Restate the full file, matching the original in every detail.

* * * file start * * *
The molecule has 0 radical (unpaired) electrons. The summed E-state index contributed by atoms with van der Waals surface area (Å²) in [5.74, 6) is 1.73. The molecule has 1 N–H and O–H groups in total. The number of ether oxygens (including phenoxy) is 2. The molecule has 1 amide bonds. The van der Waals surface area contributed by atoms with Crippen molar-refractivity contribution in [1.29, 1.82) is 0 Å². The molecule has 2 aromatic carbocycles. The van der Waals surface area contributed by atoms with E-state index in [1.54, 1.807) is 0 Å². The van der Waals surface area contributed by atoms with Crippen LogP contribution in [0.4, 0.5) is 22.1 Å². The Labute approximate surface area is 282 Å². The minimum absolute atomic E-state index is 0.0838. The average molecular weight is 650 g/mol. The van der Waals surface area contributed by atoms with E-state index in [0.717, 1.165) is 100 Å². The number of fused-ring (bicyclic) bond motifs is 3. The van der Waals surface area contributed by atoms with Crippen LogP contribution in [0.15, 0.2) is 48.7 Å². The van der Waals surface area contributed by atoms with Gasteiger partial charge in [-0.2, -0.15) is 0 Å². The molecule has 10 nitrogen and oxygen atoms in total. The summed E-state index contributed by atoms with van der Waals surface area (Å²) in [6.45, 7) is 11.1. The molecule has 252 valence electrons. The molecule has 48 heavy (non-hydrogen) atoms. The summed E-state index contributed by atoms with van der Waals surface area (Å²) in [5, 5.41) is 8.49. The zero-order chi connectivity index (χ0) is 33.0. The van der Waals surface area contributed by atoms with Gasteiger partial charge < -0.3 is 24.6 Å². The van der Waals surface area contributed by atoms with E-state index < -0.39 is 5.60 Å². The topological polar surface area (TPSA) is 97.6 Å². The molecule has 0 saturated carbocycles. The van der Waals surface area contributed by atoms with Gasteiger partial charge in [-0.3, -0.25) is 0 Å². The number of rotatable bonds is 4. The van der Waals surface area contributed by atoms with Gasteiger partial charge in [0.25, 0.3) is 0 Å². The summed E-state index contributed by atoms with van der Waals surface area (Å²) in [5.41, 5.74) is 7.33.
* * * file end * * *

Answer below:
The molecule has 0 radical (unpaired) electrons. The summed E-state index contributed by atoms with van der Waals surface area (Å²) in [5.74, 6) is 1.73. The molecule has 1 N–H and O–H groups in total. The number of ether oxygens (including phenoxy) is 2. The molecule has 1 amide bonds. The van der Waals surface area contributed by atoms with Crippen molar-refractivity contribution in [1.29, 1.82) is 0 Å². The molecule has 2 aromatic carbocycles. The van der Waals surface area contributed by atoms with E-state index in [1.54, 1.807) is 0 Å². The van der Waals surface area contributed by atoms with Crippen LogP contribution in [0.4, 0.5) is 22.1 Å². The Labute approximate surface area is 282 Å². The minimum absolute atomic E-state index is 0.0838. The average molecular weight is 650 g/mol. The van der Waals surface area contributed by atoms with E-state index in [0.717, 1.165) is 100 Å². The number of fused-ring (bicyclic) bond motifs is 3. The van der Waals surface area contributed by atoms with Crippen LogP contribution in [0.15, 0.2) is 48.7 Å². The van der Waals surface area contributed by atoms with Gasteiger partial charge in [-0.2, -0.15) is 0 Å². The molecule has 10 nitrogen and oxygen atoms in total. The summed E-state index contributed by atoms with van der Waals surface area (Å²) in [6.45, 7) is 11.1. The molecule has 252 valence electrons. The molecule has 48 heavy (non-hydrogen) atoms. The summed E-state index contributed by atoms with van der Waals surface area (Å²) in [5, 5.41) is 8.49. The zero-order chi connectivity index (χ0) is 33.0. The van der Waals surface area contributed by atoms with Gasteiger partial charge < -0.3 is 24.6 Å². The van der Waals surface area contributed by atoms with E-state index < -0.39 is 5.60 Å². The topological polar surface area (TPSA) is 97.6 Å². The molecule has 0 saturated carbocycles. The van der Waals surface area contributed by atoms with Gasteiger partial charge in [-0.3, -0.25) is 0 Å². The number of rotatable bonds is 4. The van der Waals surface area contributed by atoms with Gasteiger partial charge in [0.25, 0.3) is 0 Å². The summed E-state index contributed by atoms with van der Waals surface area (Å²) in [5.41, 5.74) is 7.33.